Michael D. Lam



We didn't think, even before Vioxx got pulled, that Arcoxia would ever get approved because we thought it had cardiovascular signals-and because of the debate over Vioxx for the last five years. Now, unequivocally, we don't believe it will be approved.

Spend Trends: A $20 Billion Bill and Plenty of Change

Pharma marketing appears to operate in a world of its own. When US ad expenditures dipped in 2001, pharma's spend marched steadily on. (See "A Different Drum.") Now, as the ad industry celebrates the quadrennial coincidence of the Olympics and the US presidential campaign, is pharma taking notice? "Not really," says Anne Devereaux, chief integration officer at BBDO.

Why Alliances Fail

Our industry can succeed only by collaborations," a biotech CEO recently told Pharm Exec, "because no company has the whole of the jigsaw complete -- only a piece." Clearly many of his pharma counterparts agree. The web of alliances formed by the top two dozen biotech and pharma companies from 1973 to 2001 -- at least the 12,500 contracts made public by these firms -- is as tightly knit as a linen shirt.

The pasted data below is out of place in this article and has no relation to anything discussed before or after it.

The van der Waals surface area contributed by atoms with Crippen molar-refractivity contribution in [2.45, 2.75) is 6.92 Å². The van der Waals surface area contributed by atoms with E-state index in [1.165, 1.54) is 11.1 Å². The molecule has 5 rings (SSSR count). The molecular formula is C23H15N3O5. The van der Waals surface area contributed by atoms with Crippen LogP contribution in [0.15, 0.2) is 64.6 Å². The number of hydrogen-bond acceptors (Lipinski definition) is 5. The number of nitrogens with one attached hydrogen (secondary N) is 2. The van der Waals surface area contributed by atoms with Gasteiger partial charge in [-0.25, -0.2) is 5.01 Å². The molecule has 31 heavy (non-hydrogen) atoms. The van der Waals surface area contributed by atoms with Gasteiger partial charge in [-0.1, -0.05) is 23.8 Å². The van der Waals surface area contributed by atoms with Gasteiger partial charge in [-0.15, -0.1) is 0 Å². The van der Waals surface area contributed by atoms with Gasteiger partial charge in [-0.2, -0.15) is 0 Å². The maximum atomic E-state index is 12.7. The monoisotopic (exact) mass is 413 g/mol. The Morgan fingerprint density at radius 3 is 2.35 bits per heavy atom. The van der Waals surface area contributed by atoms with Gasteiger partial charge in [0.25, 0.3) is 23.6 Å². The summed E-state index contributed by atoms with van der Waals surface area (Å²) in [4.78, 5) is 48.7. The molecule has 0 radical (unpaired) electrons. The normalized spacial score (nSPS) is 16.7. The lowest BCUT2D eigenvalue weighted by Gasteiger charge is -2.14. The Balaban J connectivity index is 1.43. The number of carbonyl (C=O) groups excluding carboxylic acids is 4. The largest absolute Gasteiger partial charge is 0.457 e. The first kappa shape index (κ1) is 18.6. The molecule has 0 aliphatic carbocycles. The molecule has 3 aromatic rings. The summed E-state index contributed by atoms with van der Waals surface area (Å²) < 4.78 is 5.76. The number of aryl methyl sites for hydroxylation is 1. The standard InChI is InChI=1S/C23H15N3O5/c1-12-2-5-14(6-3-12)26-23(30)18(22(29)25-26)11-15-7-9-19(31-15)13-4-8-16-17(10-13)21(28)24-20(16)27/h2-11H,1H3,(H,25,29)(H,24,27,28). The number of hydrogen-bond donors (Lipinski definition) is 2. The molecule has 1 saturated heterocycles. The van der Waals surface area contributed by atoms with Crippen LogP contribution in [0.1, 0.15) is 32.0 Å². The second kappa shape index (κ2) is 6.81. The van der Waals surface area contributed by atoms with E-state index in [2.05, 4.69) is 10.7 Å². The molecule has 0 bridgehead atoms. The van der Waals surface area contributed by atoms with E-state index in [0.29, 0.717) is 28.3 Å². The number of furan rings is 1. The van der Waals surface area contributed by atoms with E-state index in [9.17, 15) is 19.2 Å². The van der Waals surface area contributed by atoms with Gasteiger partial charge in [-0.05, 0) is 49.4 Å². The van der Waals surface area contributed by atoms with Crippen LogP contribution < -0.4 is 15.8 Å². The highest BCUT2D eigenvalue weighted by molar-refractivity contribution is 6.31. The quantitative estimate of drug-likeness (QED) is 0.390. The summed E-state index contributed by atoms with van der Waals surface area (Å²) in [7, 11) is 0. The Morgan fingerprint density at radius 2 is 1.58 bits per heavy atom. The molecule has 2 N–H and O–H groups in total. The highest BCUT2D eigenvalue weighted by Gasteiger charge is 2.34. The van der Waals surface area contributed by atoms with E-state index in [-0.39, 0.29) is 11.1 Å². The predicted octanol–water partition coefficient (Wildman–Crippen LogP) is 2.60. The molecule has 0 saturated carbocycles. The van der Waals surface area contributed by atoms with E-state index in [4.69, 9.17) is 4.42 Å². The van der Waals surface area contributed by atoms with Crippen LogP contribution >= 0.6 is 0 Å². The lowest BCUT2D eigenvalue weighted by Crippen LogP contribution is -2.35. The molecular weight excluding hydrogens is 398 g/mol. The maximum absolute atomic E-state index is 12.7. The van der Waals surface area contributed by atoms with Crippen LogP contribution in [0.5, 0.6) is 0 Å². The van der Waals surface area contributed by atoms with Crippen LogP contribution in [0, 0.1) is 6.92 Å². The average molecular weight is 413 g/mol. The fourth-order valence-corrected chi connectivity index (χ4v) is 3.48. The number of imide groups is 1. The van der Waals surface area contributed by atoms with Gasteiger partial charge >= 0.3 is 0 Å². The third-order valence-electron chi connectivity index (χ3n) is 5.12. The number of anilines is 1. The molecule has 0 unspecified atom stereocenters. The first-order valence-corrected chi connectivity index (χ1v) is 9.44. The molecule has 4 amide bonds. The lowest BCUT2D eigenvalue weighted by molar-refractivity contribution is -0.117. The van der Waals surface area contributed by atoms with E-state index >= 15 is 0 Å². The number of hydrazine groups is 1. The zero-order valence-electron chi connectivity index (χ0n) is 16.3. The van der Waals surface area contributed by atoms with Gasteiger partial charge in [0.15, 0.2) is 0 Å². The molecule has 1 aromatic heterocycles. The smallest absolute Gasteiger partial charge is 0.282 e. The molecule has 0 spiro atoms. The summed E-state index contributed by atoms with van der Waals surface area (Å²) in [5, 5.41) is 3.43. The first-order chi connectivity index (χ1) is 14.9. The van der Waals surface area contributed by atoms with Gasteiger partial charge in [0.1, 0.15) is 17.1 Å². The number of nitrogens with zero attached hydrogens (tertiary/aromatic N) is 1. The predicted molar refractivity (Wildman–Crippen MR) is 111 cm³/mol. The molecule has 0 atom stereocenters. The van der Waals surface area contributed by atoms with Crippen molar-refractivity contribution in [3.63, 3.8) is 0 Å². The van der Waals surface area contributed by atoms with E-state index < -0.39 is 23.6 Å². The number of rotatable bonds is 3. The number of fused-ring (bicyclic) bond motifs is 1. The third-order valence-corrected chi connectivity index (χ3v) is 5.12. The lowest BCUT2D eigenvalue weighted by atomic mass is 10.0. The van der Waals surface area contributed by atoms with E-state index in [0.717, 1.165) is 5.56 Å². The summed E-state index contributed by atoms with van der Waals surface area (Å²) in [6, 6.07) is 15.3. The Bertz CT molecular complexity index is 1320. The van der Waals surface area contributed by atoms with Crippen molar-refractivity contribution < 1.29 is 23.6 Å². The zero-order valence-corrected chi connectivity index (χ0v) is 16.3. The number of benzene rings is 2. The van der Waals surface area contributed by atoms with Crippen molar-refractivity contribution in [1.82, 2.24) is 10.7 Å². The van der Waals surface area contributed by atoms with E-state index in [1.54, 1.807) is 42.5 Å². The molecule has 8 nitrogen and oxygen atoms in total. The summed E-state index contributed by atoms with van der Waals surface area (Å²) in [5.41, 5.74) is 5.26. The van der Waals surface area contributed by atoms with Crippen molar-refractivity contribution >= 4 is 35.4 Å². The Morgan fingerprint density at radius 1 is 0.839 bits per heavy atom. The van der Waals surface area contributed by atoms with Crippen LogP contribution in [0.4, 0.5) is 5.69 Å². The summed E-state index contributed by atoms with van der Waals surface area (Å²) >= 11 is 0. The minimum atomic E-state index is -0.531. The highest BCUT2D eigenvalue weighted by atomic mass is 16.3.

Dangerous Liaisons

Alliances are a favorite of corporate strategists everywhere. More than 10,000 interfirm collaborations were formed worldwide in 2000, double the number of five years before. Alliances now generate 25 percent of the top 1,000 public US companies' revenues, up from 7 percent in 1990.

Is Everyone a Target?

Pfizer is embroiled in a whistleblower lawsuit based on an unproven legal theory with the potential "to scare the hell out of a lot of drug companies," says attorney Alan Minsk of Arnall Golden Gregory. If upheld, even those compliant with FDA regulations for off-label promotion might still be liable for Medicaid fraud under the federal False Claims Act (FCA).

Knowing When to Pull the Plug On Your Experimental Drug

When Gary Cupit, vice-president of global business development and licensing at Novartis, recently told an audience at Columbia University that "we always cling to products a year longer than we should," he was referring to one of pharma's more pressing and expensive, if lesser-known, problems: failure to promptly pull the plug on unsuccessful pipeline projects. A drug in clinical trials burns about $30,000 a day. For compounds that never make it to approval, that adds up to a frittering of $11 million each.